By Chris Lane
By Jeff Balke
By Aaron Reiss
By Angelica Leicht
By Dianna Wray
By Aaron Reiss
By Camilo Smith
By Craig Malisow
"[People] will call to check if I'm out." says Chris. Yeah, he's been here awhile.
On average, a movie pirate selling illicit movie goods out of the trunk of his car can make upwards of $700 a day, easily, according to the MPAA's Mike Robinson, a stat confirmed by Chris. "Usually Mondays through Wednesday gonna be slow boogie. You could make anywhere from $10 to $1,000 depending on who you are and how you get yours." In between customers, he gives a crash course in Pirate Economics, explaining how, as with any other business, there are always mitigating factors that must be taken into account for one to be successful.
"People get paid on Fridays, people get paid every other week, people get paid on the first and the fifteenth. So, you put that together and that lets you know how the market be. That's why the beginning of the week is slower. But let's just say Thursday through Saturday, Sunday even, you ain't gonna really make nothing less than a 500 spot if you just sitting around at the right place, and sky's the limit depending on how much product you can get. That's the reason I like it. If you a real hustler, you can get out here and make real money."
All in all, 52 movies were sold in the hour and a half spent in the parking lot, for a total of $230. A slow night, to be sure, but at a rate of $153 an hour, it's not bad for a Tuesday.
Strip center parking lots, like those of beauty supply shops, video rental stores and grocers, are hotbeds for movie pirates because, according to Chris, "fast money finds fast money." Those types of places generate a lot of traffic, and the traffic that they do generate is already anticipating spending money. Remember: Somebody else's customer is your customer if you can reach them first.
Larger bootlegging operations, like the ones found in New York, California and, more pressingly, Asia, operate in rings to produce massive quantities of product. Several people will be responsible for securing the content, several others will be responsible for replicating the DVDs, several others will be responsible for packaging (which, with the help of professional printers, looks exactly like a store-bought DVD would) and the finished product will be sold to individual dealers.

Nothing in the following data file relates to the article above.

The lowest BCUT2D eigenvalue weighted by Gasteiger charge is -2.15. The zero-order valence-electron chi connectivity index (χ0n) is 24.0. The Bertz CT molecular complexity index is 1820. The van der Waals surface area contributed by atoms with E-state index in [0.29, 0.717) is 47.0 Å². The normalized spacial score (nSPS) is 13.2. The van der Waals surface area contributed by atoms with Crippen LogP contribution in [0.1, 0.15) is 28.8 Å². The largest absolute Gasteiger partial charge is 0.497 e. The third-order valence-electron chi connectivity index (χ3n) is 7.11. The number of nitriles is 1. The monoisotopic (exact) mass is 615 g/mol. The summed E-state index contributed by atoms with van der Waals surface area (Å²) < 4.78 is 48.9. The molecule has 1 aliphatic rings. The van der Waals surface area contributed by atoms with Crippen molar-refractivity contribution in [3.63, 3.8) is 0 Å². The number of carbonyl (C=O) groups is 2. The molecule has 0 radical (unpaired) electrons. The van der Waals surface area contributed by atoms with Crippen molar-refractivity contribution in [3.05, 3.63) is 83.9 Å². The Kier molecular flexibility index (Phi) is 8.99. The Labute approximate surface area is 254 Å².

In Texas — Houston, specifically — we're a little more laid-back with our piracy.
"Large-scale operations are not the kinds of things we are dealing with in Houston." says Lieutenant Otero of HPD. "One- or two-man operations are what we typically see here."
Even one- or two-man operations, however, can sell a significant number of pirated DVDs, and one place you're almost guaranteed to find these operations moving large quantities of illegal DVDs in Houston is flea markets.
Open-air flea markets, like Sunny Flea Market in north Houston, which routinely draws upwards of 30,000 people on a given weekend, are havens for movie pirates.
It's standard high-return Pirate Economics:
A ten-by-ten booth complete with one four-by-eight table rents for an average of $14 on Saturdays and $28 on Sundays. Add $3 to receive an electrical charge for the weekend (so you can power your TVs to play your pirated movies) and, if you're feeling really wild, add another $18 to secure a second table, and you're at a grand total of $63. Considering it costs 44 to 55 cents to produce a pirated DVD that will be sold for $5, Houston flea-market pirates can easily average $2,500 in sales per day. It should take all of about eight minutes to recoup expenditures.
Assuming a flea-market pirate only operates two days a week, a conservative estimate of $2,500 a day would equal $260,000 a year. (Kevin Casey, MPAA's regional director of antipiracy, who is stationed in Dallas and oversees Houston-area piracy, believes the annual total may be somewhere closer to double that amount.) That's for one small-scale piracy operation. Sunny Flea Market alone turned up no fewer than two movie pirates, and there are more than 20 registered flea markets in Houston. In light of those statistics, Houston is still a relative blip on the piracy radar, currently drawing a less than aggressive antipiracy effort than those found in other places, although we are officially on the radar.
"You have to be able to make a distinction between the operations that are going on in China, where they are distributing millions of pirated DVDs, as opposed to the local flea-market issue." says Lieutenant Otero. "They are much more concerned with passing legislation and trade embargos on the national scale, but [the MPAA is] now starting to focus on cities in the U.S. like Houston or Chicago or New York."
The MPAA, which is saddled with the tedious responsibility of deciding whether or not to prosecute individual movie pirates, is more concerned with destroying confiscated DVDs when dealing with lower-level piracy. The likelihood that a typical Houston bootlegger will serve jail time is slim, and prison time even slimmer.
Ideally, the MPAA, NATO and other motion-picture establishments would like to eliminate piracy and its components altogether. They understand, though, that at the heart of it, bootleggers are playing with house money, risking very little downside to pursue a potentially massive upside. This harsh reality fosters the only sincere belief that movie pirates and those attempting to stop them share: An end to piracy is not likely to happen.